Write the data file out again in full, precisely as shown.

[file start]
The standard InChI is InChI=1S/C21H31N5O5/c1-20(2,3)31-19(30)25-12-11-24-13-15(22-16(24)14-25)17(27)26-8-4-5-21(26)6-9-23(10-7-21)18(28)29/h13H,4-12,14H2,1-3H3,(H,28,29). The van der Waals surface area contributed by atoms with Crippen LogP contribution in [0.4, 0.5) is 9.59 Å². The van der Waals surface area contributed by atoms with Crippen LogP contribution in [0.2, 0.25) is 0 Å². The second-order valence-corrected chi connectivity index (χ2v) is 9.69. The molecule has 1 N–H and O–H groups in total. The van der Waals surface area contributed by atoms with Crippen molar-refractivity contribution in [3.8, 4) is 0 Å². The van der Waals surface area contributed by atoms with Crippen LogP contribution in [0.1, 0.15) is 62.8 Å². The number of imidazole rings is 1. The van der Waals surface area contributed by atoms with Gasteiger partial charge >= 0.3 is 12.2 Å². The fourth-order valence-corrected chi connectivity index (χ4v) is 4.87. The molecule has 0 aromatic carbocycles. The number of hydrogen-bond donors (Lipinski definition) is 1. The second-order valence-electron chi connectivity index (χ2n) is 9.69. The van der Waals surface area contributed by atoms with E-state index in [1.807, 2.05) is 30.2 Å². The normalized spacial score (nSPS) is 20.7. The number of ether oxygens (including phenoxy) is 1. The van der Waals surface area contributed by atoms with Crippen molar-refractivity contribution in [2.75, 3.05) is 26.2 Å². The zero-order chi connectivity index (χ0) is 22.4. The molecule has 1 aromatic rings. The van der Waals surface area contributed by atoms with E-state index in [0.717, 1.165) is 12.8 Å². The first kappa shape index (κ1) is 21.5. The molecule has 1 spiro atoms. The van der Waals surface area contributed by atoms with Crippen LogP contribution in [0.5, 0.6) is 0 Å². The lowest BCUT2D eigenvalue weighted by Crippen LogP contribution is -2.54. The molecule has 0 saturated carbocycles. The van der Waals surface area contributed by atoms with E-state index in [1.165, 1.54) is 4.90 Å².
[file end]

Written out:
The standard InChI is InChI=1S/C21H31N5O5/c1-20(2,3)31-19(30)25-12-11-24-13-15(22-16(24)14-25)17(27)26-8-4-5-21(26)6-9-23(10-7-21)18(28)29/h13H,4-12,14H2,1-3H3,(H,28,29). The van der Waals surface area contributed by atoms with Crippen LogP contribution in [0.4, 0.5) is 9.59 Å². The van der Waals surface area contributed by atoms with Crippen LogP contribution in [0.2, 0.25) is 0 Å². The second-order valence-corrected chi connectivity index (χ2v) is 9.69. The molecule has 1 N–H and O–H groups in total. The van der Waals surface area contributed by atoms with Crippen molar-refractivity contribution in [3.8, 4) is 0 Å². The van der Waals surface area contributed by atoms with Crippen LogP contribution in [0.1, 0.15) is 62.8 Å². The number of imidazole rings is 1. The van der Waals surface area contributed by atoms with Gasteiger partial charge >= 0.3 is 12.2 Å². The fourth-order valence-corrected chi connectivity index (χ4v) is 4.87. The molecule has 0 aromatic carbocycles. The number of hydrogen-bond donors (Lipinski definition) is 1. The second-order valence-electron chi connectivity index (χ2n) is 9.69. The van der Waals surface area contributed by atoms with E-state index in [1.807, 2.05) is 30.2 Å². The normalized spacial score (nSPS) is 20.7. The number of ether oxygens (including phenoxy) is 1. The van der Waals surface area contributed by atoms with Crippen molar-refractivity contribution in [2.75, 3.05) is 26.2 Å². The zero-order chi connectivity index (χ0) is 22.4. The molecule has 1 aromatic rings. The van der Waals surface area contributed by atoms with E-state index in [0.717, 1.165) is 12.8 Å². The first kappa shape index (κ1) is 21.5. The molecule has 1 spiro atoms. The van der Waals surface area contributed by atoms with Crippen LogP contribution in [0.5, 0.6) is 0 Å². The lowest BCUT2D eigenvalue weighted by Crippen LogP contribution is -2.54. The molecule has 0 saturated carbocycles. The van der Waals surface area contributed by atoms with E-state index in [1.165, 1.54) is 4.90 Å².